Feldman tackles the complex and weighty topic of the Israeli-Palestinian conflict through the innocent and optimistic lens of a child’s budding friendship. She includes some of the political nuance of the real-world situation and pairs it with a subplot of middle school bullies which helps ground the Middle East conflict in the reality of her young American readers. A well-crafted, emotional middle grade novel for fans of contemporary fiction and for middle school book clubs and social studies classrooms.

PAY ATTENTION, CARTER JONES by Gary D. Schmidt

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When Carter tells his mom about the stranger on the doorstep, she panics, wondering if it’s a representative from the army bringing terrible news about Carter’s dad. But when Carter assures her that the guy isn’t in a uniform (or at least not a military uniform, though the tux and bowler hat combo is a bit much) and that also the guy is definitely British (like, really, really British), she returns to the chaos of preparing Carter’s little sisters for school and tells Carter to send the stranger away.

But the stranger has no intention of going away, not even when Carter’s dachshund pukes right in front of his shoes (it’s a dachshund thing). In fact, the stranger is there because of the chaos. Apparently, Carter’s grandfather assigned his butler to move to America and help out during their dad’s deployment–even if “helping out” means cleaning up dachshund puke on Carter’s first day of sixth grade. Unfortunately, cleaning up after dogs isn’t the main part of the butler’s job description. He seems bent on turning Carter into “a gentleman,” educating him in the arts, and even teaching him how to play Cricket, which is apparently “the most gentlemanly” of all sports even though no one has ever heard of it. Carter initially resists the changes the butler brings to his life, but when unexpected news from his father makes him confront some difficult truths about his family’s past, Carter realizes that some changes can’t be stopped–and others might be exactly what he needs.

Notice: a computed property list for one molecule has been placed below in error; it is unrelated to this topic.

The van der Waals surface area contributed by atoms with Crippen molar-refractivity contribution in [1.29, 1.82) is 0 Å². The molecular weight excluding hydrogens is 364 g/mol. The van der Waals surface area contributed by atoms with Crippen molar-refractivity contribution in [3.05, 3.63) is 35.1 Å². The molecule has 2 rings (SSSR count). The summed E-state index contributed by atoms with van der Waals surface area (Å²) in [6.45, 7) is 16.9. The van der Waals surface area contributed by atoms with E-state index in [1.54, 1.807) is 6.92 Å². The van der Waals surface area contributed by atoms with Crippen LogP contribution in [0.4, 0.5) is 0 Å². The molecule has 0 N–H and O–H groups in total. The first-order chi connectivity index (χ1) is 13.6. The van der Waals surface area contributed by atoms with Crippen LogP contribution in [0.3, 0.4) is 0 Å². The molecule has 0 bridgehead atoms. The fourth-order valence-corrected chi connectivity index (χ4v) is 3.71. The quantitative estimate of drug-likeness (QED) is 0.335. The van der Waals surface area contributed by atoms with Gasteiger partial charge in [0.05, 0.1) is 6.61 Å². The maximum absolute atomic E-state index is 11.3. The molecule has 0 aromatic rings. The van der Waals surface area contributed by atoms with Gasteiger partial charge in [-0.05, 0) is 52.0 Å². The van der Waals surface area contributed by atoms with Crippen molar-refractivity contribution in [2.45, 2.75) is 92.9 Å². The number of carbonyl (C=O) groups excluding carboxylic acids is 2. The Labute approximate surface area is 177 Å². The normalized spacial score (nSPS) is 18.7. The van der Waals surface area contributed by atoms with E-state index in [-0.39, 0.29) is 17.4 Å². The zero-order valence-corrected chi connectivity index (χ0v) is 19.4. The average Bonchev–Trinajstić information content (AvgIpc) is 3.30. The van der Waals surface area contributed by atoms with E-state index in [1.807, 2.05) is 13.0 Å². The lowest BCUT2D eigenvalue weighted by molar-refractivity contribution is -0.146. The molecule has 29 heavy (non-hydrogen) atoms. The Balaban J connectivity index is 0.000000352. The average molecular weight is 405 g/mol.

Snarky, whimsical, and heart-wrenching, PAY ATTENTION, CARTER JONES is a story of how love and community can bring a family through a tragedy. The humor kept me laughing even as the story took its more serious turns while Schmidt’s poetic storytelling created emotional swells, ultimately lifting the reader up in hope. I highly recommend this novel to upper-elementary and middle school readers who enjoy contemporary fiction.